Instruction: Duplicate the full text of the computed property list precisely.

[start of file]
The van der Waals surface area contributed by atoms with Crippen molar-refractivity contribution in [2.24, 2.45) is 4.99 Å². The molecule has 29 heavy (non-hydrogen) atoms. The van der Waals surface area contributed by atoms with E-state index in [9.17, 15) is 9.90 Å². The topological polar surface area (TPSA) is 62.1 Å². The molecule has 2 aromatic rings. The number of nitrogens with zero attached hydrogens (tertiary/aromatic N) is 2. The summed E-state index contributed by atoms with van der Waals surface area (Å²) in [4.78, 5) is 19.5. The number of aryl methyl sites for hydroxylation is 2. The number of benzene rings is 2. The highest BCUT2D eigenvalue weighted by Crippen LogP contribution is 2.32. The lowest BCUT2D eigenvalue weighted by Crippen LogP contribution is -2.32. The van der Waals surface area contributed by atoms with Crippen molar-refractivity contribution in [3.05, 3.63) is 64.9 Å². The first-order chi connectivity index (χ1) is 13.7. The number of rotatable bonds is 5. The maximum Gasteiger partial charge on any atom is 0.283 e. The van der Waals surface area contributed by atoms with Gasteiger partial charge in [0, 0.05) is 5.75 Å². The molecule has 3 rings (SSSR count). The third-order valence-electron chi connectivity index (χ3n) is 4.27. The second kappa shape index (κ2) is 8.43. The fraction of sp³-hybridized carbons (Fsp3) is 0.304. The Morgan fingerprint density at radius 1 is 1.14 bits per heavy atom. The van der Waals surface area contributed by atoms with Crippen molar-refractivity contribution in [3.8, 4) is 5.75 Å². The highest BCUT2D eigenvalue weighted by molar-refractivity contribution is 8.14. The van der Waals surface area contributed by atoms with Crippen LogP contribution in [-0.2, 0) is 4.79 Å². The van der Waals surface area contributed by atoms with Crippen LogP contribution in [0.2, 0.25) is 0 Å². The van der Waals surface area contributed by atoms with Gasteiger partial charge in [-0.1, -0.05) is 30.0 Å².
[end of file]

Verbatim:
The van der Waals surface area contributed by atoms with Crippen molar-refractivity contribution in [2.24, 2.45) is 4.99 Å². The molecule has 29 heavy (non-hydrogen) atoms. The van der Waals surface area contributed by atoms with E-state index in [9.17, 15) is 9.90 Å². The topological polar surface area (TPSA) is 62.1 Å². The molecule has 2 aromatic rings. The number of nitrogens with zero attached hydrogens (tertiary/aromatic N) is 2. The summed E-state index contributed by atoms with van der Waals surface area (Å²) in [4.78, 5) is 19.5. The number of aryl methyl sites for hydroxylation is 2. The number of benzene rings is 2. The highest BCUT2D eigenvalue weighted by Crippen LogP contribution is 2.32. The lowest BCUT2D eigenvalue weighted by Crippen LogP contribution is -2.32. The van der Waals surface area contributed by atoms with Crippen molar-refractivity contribution in [3.05, 3.63) is 64.9 Å². The first-order chi connectivity index (χ1) is 13.7. The number of rotatable bonds is 5. The maximum Gasteiger partial charge on any atom is 0.283 e. The van der Waals surface area contributed by atoms with Gasteiger partial charge in [0, 0.05) is 5.75 Å². The molecule has 3 rings (SSSR count). The third-order valence-electron chi connectivity index (χ3n) is 4.27. The second kappa shape index (κ2) is 8.43. The fraction of sp³-hybridized carbons (Fsp3) is 0.304. The Morgan fingerprint density at radius 1 is 1.14 bits per heavy atom. The van der Waals surface area contributed by atoms with Crippen molar-refractivity contribution in [3.8, 4) is 5.75 Å². The highest BCUT2D eigenvalue weighted by molar-refractivity contribution is 8.14. The van der Waals surface area contributed by atoms with Crippen LogP contribution in [-0.2, 0) is 4.79 Å². The van der Waals surface area contributed by atoms with Crippen LogP contribution in [0.2, 0.25) is 0 Å². The van der Waals surface area contributed by atoms with Gasteiger partial charge in [-0.1, -0.05) is 30.0 Å².